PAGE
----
We also evaluate the performance of our model on real data. In this case, the actual ground truth graph is not known. We therefore measure the performance of different models on spectral clustering and label propagation, two algorithms that depend solely on the graph. Note that an explicit Laplacian normalization is not needed for the learned models (it is even harmful as found experimentally), since this role is already played by the regularization.
Learning the graph of USPS digits
We first learn the graph connecting 1001 different images of the USPS dataset, that are images of digits from 0 to 9 (10 classes). We follow zhu2003semi and sample the class sizes nonuniformly. For each class we take round() images, resulting to classes with sizes from 3 to 260 images each. We learn graphs of different densities using both models. As baseline we use a kNearest Neighbors (kNN) graph for different .
For each of the graphs, we run standard spectral clustering (as in the work of [ng2002spectral]
but without normalizing the Laplacian) with kmeans 100 times. We also run label propagation we choose 100 times a different subset of
known labels.In Fig. 1 we plot the behavior of different models for different density levels. The horizontal axis is the average number of nonzero edges per node. In the left plot we see the clustering quality. Even though the best result of both algorithms is almost the same (0.24 vs 0.25), our model is more robust in terms of the graph density choice. A similar behavior is exhibited for label propagation plotted in the middle. The classification quality is better for our model in the sparser graph density levels.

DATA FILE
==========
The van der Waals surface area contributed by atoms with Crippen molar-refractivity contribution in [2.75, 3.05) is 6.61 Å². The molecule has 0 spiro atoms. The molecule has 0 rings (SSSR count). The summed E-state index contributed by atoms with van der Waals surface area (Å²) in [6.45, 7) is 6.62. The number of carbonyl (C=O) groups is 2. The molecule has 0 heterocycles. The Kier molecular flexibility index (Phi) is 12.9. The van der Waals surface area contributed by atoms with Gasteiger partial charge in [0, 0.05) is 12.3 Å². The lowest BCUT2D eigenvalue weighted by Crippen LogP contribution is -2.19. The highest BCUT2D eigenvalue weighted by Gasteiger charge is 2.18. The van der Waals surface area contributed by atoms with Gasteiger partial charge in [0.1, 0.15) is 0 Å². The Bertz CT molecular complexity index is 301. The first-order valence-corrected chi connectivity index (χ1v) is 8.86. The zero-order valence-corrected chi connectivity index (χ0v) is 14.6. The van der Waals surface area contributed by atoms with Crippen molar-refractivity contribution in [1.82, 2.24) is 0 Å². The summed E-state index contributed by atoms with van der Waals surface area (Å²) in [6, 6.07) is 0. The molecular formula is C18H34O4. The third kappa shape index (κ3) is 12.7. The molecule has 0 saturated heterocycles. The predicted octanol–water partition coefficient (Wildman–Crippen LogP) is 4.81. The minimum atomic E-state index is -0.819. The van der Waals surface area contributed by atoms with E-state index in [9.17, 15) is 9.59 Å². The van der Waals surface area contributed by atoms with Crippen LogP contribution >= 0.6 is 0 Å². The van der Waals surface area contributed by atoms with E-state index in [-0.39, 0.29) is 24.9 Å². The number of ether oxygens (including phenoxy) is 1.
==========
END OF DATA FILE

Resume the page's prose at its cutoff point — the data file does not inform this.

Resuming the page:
The robustness of our model for small graph densities can be explained by the connectivity quality plotted in the right. The continuous lines are the number of different connected components in the learned graphs, that is a measure of connectivity: the less components there are, the better connected is the graph. The dashed blue line is the number of disconnected nodes of model [dong2015laplacian]. The latter fails to assign connections to the most distant nodes, unless the density of the graph reaches a fairly high level. If we want a graph with 6 edges per node, our model returns a graph with 3 components and no disconnected nodes. The model by dong2015laplacian returns a graph with 35 components out of which 22 are disconnected nodes.
Note that in real applications where the best density level is not known a priori, it is important for a graph learning model to perform well for sparse levels. This is especially the case for large scale applications, where more edges mean more computations.
Time:
Algorithm 1 implemented in Matlab^{2}^{2}2Code for both models is available as part of the opensource toolbox GSPBox by perraudin2014gspbox using code from UNLocBoX, perraudin2014unlocbox. learned a 10edge/node graph of 1001 USPS images in 5 seconds (218 iterations) and Algorithm 2 in 1 minute (2043 iterations) on a standard PC for tolerance 4.